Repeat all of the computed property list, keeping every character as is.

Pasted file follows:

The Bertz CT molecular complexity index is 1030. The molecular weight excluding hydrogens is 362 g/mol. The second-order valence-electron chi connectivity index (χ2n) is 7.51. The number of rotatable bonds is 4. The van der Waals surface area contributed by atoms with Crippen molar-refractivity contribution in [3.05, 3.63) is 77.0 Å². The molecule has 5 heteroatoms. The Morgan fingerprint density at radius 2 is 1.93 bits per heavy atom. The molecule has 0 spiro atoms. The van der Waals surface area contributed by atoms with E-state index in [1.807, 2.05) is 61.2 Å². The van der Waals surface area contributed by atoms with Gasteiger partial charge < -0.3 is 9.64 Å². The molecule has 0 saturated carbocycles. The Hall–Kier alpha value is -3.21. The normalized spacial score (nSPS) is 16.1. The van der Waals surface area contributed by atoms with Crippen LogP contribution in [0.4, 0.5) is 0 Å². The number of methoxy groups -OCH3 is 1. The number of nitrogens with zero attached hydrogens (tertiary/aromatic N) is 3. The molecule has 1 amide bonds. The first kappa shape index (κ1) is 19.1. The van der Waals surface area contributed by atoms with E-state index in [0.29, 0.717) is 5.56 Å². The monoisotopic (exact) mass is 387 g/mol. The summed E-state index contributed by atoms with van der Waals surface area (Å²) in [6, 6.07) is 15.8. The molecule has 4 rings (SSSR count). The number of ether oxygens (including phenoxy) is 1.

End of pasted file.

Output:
The Bertz CT molecular complexity index is 1030. The molecular weight excluding hydrogens is 362 g/mol. The second-order valence-electron chi connectivity index (χ2n) is 7.51. The number of rotatable bonds is 4. The van der Waals surface area contributed by atoms with Crippen molar-refractivity contribution in [3.05, 3.63) is 77.0 Å². The molecule has 5 heteroatoms. The Morgan fingerprint density at radius 2 is 1.93 bits per heavy atom. The molecule has 0 spiro atoms. The van der Waals surface area contributed by atoms with E-state index in [1.807, 2.05) is 61.2 Å². The van der Waals surface area contributed by atoms with Gasteiger partial charge < -0.3 is 9.64 Å². The molecule has 0 saturated carbocycles. The Hall–Kier alpha value is -3.21. The normalized spacial score (nSPS) is 16.1. The van der Waals surface area contributed by atoms with Crippen LogP contribution in [0.4, 0.5) is 0 Å². The number of methoxy groups -OCH3 is 1. The number of nitrogens with zero attached hydrogens (tertiary/aromatic N) is 3. The molecule has 1 amide bonds. The first kappa shape index (κ1) is 19.1. The van der Waals surface area contributed by atoms with E-state index in [0.29, 0.717) is 5.56 Å². The monoisotopic (exact) mass is 387 g/mol. The summed E-state index contributed by atoms with van der Waals surface area (Å²) in [6, 6.07) is 15.8. The molecule has 4 rings (SSSR count). The number of ether oxygens (including phenoxy) is 1.